Updated: 10/3/2006; 9:55:59 AM.


on personal productivity in knowledge-intensive environments, weblog research, knowledge management, PhD, serendipity and lack of work-life balance...
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  Monday, September 04, 2006

  My definitions of a weblog

Last Friday Stephanie emailed a simple question, asking for my own definition of what a weblog is. I was too busy then, finishing things before a weekend offline (end-of-the-season windy North Sea coast, if you are curious ;), so I had to leave it till now. Of course, the purity of the experiment has been already spoiled since I have read about the first results, but I'll give it a try.

So, what is my definition of a weblog? I couldn't answer it easily because "it depends" - I could identify at least three clarifying questions that would probably result in different definitions (as I write this I don't know yet ;).

What is my weblog for me?

On my About page I say that it's my learning diary and it's "a reverse-order posting of insights, commentaries, links and a few longer stories". It's definitely more than that:

  • it's an edge between personal and social, between implicit and explicit, between themes, topics and people that otherwise would exist in parallel universes
  • it's an incubator - where ideas and relationships grow
  • it's my personal space online - pretty much like my home - where it's up to me to choose style and focus (or no style and focus); as with my home, I'm aware of others - they could peak through the windows or share a food and a conversation - so their (possible) presence definitely shapes what and how I write, but I still feel pretty much "owning" the place to cater for the guests only when I feel like doing it
  • it's a place for serendipitious conversations with myself and others - not expected, planned or counted on, but ever present as an opportunity

How do I know that it's a weblog when I see one?

First I react to the format (something I would probably recognise even if it's written in Chineese) - dated entries, reverse-chronological order, often a calendar and a way to peak into the archives (= bits of micropieces unfolding in time). However, this is not enought: one can well use a weblog software to update news pages of a website.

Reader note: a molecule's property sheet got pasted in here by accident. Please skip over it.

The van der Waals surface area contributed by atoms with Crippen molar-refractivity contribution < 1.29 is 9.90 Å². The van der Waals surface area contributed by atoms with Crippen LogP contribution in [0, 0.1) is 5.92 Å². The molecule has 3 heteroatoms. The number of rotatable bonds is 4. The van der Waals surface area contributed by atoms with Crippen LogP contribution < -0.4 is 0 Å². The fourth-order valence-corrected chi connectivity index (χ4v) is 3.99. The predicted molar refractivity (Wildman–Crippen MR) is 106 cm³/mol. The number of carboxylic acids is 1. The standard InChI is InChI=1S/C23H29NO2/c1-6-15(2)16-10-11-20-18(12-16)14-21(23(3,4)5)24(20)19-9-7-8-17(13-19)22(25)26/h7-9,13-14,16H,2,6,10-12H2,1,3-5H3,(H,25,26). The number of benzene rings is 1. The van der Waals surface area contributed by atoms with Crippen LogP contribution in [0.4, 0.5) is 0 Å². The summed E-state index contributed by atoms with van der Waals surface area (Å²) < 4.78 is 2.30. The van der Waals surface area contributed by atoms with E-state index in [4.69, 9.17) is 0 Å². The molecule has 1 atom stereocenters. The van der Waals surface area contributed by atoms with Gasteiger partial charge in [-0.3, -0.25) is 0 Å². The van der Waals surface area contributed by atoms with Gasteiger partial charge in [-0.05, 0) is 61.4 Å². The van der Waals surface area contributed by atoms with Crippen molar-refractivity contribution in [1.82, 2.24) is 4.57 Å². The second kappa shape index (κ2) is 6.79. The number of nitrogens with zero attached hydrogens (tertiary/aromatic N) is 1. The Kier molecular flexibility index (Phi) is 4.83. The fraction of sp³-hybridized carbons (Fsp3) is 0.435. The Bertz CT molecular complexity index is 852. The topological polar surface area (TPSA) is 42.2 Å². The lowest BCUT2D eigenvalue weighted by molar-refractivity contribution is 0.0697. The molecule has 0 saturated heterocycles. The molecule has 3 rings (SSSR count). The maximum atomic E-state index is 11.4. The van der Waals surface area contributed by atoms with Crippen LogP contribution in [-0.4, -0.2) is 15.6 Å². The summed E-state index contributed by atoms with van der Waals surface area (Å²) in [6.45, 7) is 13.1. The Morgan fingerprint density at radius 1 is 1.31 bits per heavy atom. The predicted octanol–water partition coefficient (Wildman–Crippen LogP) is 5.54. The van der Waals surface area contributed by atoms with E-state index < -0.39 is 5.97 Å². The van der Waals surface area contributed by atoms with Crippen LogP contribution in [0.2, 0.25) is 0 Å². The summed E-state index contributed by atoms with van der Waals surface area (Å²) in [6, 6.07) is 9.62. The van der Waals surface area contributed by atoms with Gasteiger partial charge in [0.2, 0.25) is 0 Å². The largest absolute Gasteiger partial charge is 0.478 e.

Second reaction is to the content and style: it should have some kind of "personal touch" to qualify as a weblog. Most likely it's writing from a first position (I, not academic we), personal stories, opinions - something subjective that shows the personality behind the text (as the opposite "trying to stay objective" of academic or journalistic writing). To be percieved as a weblog it needs some degree of "this is how I see the world" perspective in it.

Third thing is more complicated - I'd call it "a possibility for an interaction". To be a weblog it has to be not private, not "intended for myself only" - those I would percieve as personal diaries or private communication that in a strange way ended up in public. It also has to avoid another extreme - being written for an audience in a way that expects interaction and doens't make any sense without it (those give me suspicious feeling  of "something else pretending to be a weblog"). For me a weblog needs some degree of ambiguity ("not entirely for myself, not entirely for my readers") - something that gives an excuse to the author to actually write in public and to a reader to read it and an opportunity for both of them to interact without feeling an obligation to do so.

How do I define weblogs for my research?

This is totally different discussion, since my personal definitions above are a bit fuzzy to serve as a good criteria for deciding if something published online with a weblog software is actually a weblog. In my publications so far I usually refer to Jill's definition as a starting point and a self-definition ("if an author considers it a blog") in a process of data-collection. Since I'm into heavily qualitative sub-culture specific studies this works, but I definitely would be very cautious in using it with respects to "blogs in general".

I'm not happy with that: I'm pretty much sure that implicitly my research is shaped by my personal definition of what a weblog is, but I don't have (so far) a good way to articulate the criteria that would turn it into a some kind of "objective" researcher-independent definition.

And, Stephanie, a word of caution - "blogging" as an activity might be defined quite different from "writing a weblog" (for me it would be something like "doing things around my weblog" that would involve, for example, talking about my weblog with blogger friends when we meet).

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© Copyright 2002-2006 Lilia Efimova.

This weblog is my learning diary. Sometimes I write about things related to my work, but the views expressed here are personal and do not necessarily reflect the views of my employer.

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